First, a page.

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  • Writer's pictureAmy

Coyote Crossing

Updated: Jun 23, 2023

I learned a number of things about my self during this chapter of our adventure: One, I don’t like landscapes without vegetation. Brose would say, “ah, that’s beautiful,” as we barreled down highway 118 at 80 mph, and I would reply, “well, its’ dramatic, awesome maybe, but I wouldn’t say, beautiful.” Then I would say, “stop looking at the scenery and watch the road.”

The directions to our Hip Camp location were, “you will see the entrance at address 53420, just north 1 mile of the outfitters and gas station.” Coyote Crossing is described as “a primitive base camp for Big Bend, Texas.” I would describe it as a dusty tract with two outhouses and just enough prickly pear cacti to make the trip to use one of them hazardous.

We introduced ourselves to our host, Rob, who was also dusty. A middle-aged man, with strawberry blond hair maybe, when clean, wearing shorts and sandals and a welcoming smile minus a couple of teeth. He immediately began a story about his twenty-year-old ambition to beat the Guinness Book of World Records for longest canoe trip. He canoed down the Missouri River, to the Mississippi River, into the Gulf, back up the Rio Grande, portaged 600 miles to Big Sur on the Pacific Coast. Then up the coast and reversing Lewis and Clark’s trek back to Kansas City (not sure which one.) He didn’t make it into Guinness, but along the way he got a job offer as a river guide on the Rio Grande. He took the job and settled in Terlingua, TX, where we now found ourselves.

Charlie’s first reaction to the camp site was to plow her entire body starting with both sides of her face through the dusty sand until she looked like a yellow lab and a really appealing tentmate. I was pretty anxious (I imagine Brose might use a different adjective) to set up camp before the sunset which was about an hour and a half off. But there was little I could do while Brose was hooking up his music and pulling out the beer cooler since I have neither the height nor the strength to pull our crap out of the truck. So I sort of spun around in circles moaning about all the dirt Charlie had on her and was getting on me and on our things and in our lungs.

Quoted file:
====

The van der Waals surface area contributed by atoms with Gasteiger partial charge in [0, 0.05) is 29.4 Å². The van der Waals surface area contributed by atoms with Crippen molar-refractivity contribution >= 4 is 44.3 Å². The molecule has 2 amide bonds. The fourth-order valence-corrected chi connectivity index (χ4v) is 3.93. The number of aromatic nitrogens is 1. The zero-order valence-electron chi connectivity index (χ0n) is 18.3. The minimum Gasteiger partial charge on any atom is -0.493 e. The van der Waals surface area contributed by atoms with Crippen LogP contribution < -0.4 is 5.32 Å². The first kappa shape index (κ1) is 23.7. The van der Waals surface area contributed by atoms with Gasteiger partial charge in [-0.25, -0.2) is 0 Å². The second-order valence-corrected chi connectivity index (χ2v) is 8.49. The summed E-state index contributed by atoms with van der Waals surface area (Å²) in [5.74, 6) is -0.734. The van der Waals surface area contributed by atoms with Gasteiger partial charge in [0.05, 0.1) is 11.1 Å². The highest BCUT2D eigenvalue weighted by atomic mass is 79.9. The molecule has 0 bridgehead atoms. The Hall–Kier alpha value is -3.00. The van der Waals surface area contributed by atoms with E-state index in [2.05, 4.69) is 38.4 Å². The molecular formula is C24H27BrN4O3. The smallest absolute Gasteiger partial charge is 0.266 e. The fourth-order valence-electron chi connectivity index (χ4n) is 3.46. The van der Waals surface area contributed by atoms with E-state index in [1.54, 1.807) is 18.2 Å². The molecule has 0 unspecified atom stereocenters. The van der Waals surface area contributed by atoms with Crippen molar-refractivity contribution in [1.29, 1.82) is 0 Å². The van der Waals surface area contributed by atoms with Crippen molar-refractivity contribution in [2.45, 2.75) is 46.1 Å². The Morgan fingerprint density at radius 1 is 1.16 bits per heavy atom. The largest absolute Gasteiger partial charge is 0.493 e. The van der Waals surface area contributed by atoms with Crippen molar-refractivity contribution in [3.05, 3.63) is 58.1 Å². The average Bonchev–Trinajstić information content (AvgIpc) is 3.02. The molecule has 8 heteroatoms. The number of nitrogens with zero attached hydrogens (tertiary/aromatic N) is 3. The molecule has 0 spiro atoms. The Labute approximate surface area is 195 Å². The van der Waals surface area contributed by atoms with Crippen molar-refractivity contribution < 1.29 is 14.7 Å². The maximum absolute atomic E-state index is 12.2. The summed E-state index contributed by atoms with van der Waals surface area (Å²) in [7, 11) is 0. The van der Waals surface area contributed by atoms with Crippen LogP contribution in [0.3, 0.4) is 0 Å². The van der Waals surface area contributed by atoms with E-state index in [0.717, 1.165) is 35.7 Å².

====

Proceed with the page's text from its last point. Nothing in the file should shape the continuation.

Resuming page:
Two, I’m not sure I like camping that much. It’s mostly a never-ending and very tedious scavenger hunt. Where are the matches, the cheese, the sponge, the dog’s water bottle, the paper towel, the comfy shoes, the hiking shoes, the flashlight, the dirty clothes to stuff in the sac to make the pillows, the headlamps (which we never found!)

One of the main reasons for camping in this god-forsaken country is that it is recognized as a Dark Sky Park by the International Dark Sky Association. So after a dinner of chicken burritos that we had picked up in Marathon, Tx (no point in trying to cook in the dark) we got into our dirt-filled tent and after a couple of hours of reading enjoyed the night sky that had as many stars in it as grains of sand on Charlie. Very soon the moon came out and the stars faded, and then maybe we slept for a minute.

Three, I’m not as young as I used to be. Years ago, a trail rated “moderate” might not have been sufficiently challenging for my fitness goals. Today it is life threatening. I have a hip problem, in addition to a back problem, an arm problem, a neck problem, eye problems and occasional stomach problems. I brought my “hiking” sticks for our first hike which were useless on the boulders we had to traverse and slide down or crawl up. It was depressing to stop to let the young families and fit couples pass us.

And that’s another thing. We drive 5 thousand miles to get away from it all, pull into one of the few trails in Big Bend State Park where you are allowed to bring a dog, and find ten other vehicles parked there. I was incensed at having found so much of America in one place. (I wonder. Maybe I don’t want to find America, after all.)

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